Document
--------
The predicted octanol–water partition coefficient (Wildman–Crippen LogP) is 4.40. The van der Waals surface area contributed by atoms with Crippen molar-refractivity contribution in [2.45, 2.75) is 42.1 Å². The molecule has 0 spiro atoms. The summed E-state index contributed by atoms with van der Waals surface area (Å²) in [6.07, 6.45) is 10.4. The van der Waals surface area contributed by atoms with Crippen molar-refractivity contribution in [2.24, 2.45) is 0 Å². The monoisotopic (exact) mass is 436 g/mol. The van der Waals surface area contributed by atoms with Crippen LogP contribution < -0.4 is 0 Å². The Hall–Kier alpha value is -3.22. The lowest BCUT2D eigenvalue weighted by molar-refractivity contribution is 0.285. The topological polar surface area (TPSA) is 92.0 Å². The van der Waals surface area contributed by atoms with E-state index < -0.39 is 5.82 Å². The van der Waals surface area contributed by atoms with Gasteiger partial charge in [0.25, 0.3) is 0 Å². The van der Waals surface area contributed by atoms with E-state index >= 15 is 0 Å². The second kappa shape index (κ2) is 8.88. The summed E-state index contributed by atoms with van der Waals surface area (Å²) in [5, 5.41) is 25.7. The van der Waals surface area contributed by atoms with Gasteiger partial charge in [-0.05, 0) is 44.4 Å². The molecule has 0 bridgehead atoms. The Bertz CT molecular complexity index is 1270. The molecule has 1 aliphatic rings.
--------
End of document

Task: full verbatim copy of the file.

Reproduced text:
The predicted octanol–water partition coefficient (Wildman–Crippen LogP) is 4.40. The van der Waals surface area contributed by atoms with Crippen molar-refractivity contribution in [2.45, 2.75) is 42.1 Å². The molecule has 0 spiro atoms. The summed E-state index contributed by atoms with van der Waals surface area (Å²) in [6.07, 6.45) is 10.4. The van der Waals surface area contributed by atoms with Crippen molar-refractivity contribution in [2.24, 2.45) is 0 Å². The monoisotopic (exact) mass is 436 g/mol. The van der Waals surface area contributed by atoms with Crippen LogP contribution < -0.4 is 0 Å². The Hall–Kier alpha value is -3.22. The lowest BCUT2D eigenvalue weighted by molar-refractivity contribution is 0.285. The topological polar surface area (TPSA) is 92.0 Å². The van der Waals surface area contributed by atoms with E-state index < -0.39 is 5.82 Å². The van der Waals surface area contributed by atoms with Gasteiger partial charge in [0.25, 0.3) is 0 Å². The van der Waals surface area contributed by atoms with E-state index >= 15 is 0 Å². The second kappa shape index (κ2) is 8.88. The summed E-state index contributed by atoms with van der Waals surface area (Å²) in [5, 5.41) is 25.7. The van der Waals surface area contributed by atoms with Gasteiger partial charge in [-0.05, 0) is 44.4 Å². The molecule has 0 bridgehead atoms. The Bertz CT molecular complexity index is 1270. The molecule has 1 aliphatic rings.